It's a pity that women aren't as capable as men. In Yankelovich polling, excerpted in one of the company's Monitor Minute news-letters, 69 percent of men reported that they are "able to do things better than the average person." Just 53 percent of women said the same. Unlike the average man, it seems, the average woman is not above-average.
Not that wealth wouldn't be nice, too. Nonetheless, a Decision Analyst survey finds it has less appeal for Americans than leisure time does. Asked about their goals in life, 68 percent of respondents said leisure time is "extremely important" or "very important" to them. By contrast, 29 percent said the same about "acquiring wealth." Fewer still assigned such importance to "living luxuriously" (13 percent). Leisure enjoyed a bigger-than-average constituency among people age 18-34, with 77 percent saying it's extremely/very important to them. It also scored well among people with incomes of $100,000-plus, among whom 76 percent said it's that important to them.
When house prices were rising, economists agreed that the resulting wealth factor was boosting consumer spending—even among people who hadn't turned some home equity into ready cash by refinancing their mortgages. Now that house prices are falling, there have been fears that this might bring on a severe downturn in consumer spending. A Gallup poll, fielded in the latter half of last month, gives an indication of why this has yet to happen: A plurality of Americans believe house prices will rise rather than fall in the next 12 months (see the chart). Note, however, that reality has exerted at least some influence on perception. The proportion of people who think house prices will rise is down from 60 percent in a Gallup poll conducted this past April, while the number who expect prices to decline has risen from 11 percent. Falling prices would surely be bad news for people who own a house and need to sell it, but media coverage has tended to ignore the fact that it's good news for those buying a house for the first time. Marketers would do well to target first-time home buyers who paid considerably less for a house than they thought they'd have to and, hence, are not as tapped out as they would otherwise be.
The problem for marketers of foods aimed at babies and toddlers: Demographic trends don't indicate a dramatic increase in the number of young mouths to feed in the years just ahead. The solution: Sell their parents foods that are more expensive than today's norm. A report by Mintel forecasts that this is just what will happen. Mintel expects the overall market for baby foods and beverages to rise only marginally in the next five years, from an estimated $3.5 billion this year to $3.6 billion in 2011. But some companies will latch onto a bigger share of that increase by emphasizing organic foods, which are priced "roughly 69 percent more than conventional varieties." The organic niche has already displayed significant growth, but it's poised for further gains as 61 percent of mothers declare it's very important to them that a baby food be "all natural." As for toddlers, many now make do with grown-up foods (cut, presumably, into smaller bites). This leaves room for growth in sales of toddler-specific foods, says the report. Mintel found that mothers who use or plan to use such foods "value the fact that these products are nutritious and convenient." Moreover, "60 percent said they choose these foods because they are easier for toddlers to grip and feed to themselves."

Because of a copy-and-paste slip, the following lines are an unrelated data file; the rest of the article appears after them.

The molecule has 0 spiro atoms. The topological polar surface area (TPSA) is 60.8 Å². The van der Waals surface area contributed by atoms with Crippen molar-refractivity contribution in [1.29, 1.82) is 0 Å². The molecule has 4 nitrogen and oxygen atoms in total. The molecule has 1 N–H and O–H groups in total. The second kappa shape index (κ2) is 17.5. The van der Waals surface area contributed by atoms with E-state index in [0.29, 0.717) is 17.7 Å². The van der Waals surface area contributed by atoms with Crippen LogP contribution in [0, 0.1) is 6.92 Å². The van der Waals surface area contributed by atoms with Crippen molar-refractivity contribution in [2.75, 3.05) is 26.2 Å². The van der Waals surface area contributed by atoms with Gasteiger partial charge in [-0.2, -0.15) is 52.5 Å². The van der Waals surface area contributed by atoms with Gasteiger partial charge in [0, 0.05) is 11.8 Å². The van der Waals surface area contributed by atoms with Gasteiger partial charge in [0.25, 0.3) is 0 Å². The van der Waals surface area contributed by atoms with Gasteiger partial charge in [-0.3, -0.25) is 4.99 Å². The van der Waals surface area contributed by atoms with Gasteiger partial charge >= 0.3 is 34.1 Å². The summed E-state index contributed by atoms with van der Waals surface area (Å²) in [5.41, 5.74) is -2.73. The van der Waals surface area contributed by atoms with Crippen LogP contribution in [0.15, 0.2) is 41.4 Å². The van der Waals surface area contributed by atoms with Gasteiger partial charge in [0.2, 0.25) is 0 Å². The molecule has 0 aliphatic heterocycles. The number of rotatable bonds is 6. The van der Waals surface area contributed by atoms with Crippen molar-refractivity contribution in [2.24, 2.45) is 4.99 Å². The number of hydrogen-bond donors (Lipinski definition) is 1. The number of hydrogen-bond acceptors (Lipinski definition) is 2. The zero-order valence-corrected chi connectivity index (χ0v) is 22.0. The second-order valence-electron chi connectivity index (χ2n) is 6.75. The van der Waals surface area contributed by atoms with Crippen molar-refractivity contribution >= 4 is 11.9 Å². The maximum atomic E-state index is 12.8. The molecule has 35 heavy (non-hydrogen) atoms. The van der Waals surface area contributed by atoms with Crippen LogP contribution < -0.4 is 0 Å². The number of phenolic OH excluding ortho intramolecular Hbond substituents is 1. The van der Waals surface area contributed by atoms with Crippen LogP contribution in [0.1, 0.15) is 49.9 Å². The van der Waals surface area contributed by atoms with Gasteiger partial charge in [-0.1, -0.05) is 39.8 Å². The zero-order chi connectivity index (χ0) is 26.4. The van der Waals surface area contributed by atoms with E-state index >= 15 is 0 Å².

Honors for Best Use of a Pre-Owned Chariot in a Commercial go this week to CarMax, the national chain of used-car dealerships. Set in ancient Rome, the spot opens with a mother and daughter driving their chariot through the gate of a ChariotMax dealership, where they declare their desire to trade it in for a newer ride. The daughter is quite taken with one of the late-model chariots on the lot, and the dealer explains that it's practically new. "The owner was eaten by a lion." When the mother asks whether this vehicle's price "is written in stone," the dealer replies, "Chiseled, actually." (No-haggle pricing is one of CarMax's claims to fame.) At the end of the spot, we're suddenly transported to modern times and a CarMax dealership, where an updated incarnation of the Roman mother painlessly buys a car and expresses surprise that "no one's thought of this before." Automotive ads are often silly. In this case, though, the cheerful goofiness of the spot helps underscore the point that CarMax is radically different from a conventional used-car dealership. Boone/Oakley of Charlotte, N.C., created the commercial.
Here's one more thing for mothers to feel guilty about: They misperceive the weight of their young daughters in ways that make them less sensitive to incipient obesity. Researchers at Columbus Children's Hospital in Columbus, Ohio, asked girls age 9 and 10 about their bodies, and then quizzed the mothers about their daughters' physiques. The girls generally judged their weight accurately, but their mothers tended to see them as thinner than they are. Daughters at low or normal Body Mass Index percentiles "expressed satisfaction with their body size, whereas their mothers felt they were too thin. In higher BMI percentiles, the daughters appropriately felt they were too heavy, whereas their mothers felt they were near ideal weight." Although this tendency in the latter cases may encourage a mother to support a "positive body image" on her daughter's part, it also constrains the mother's ability to recognize a weight problem while the daughter is still young.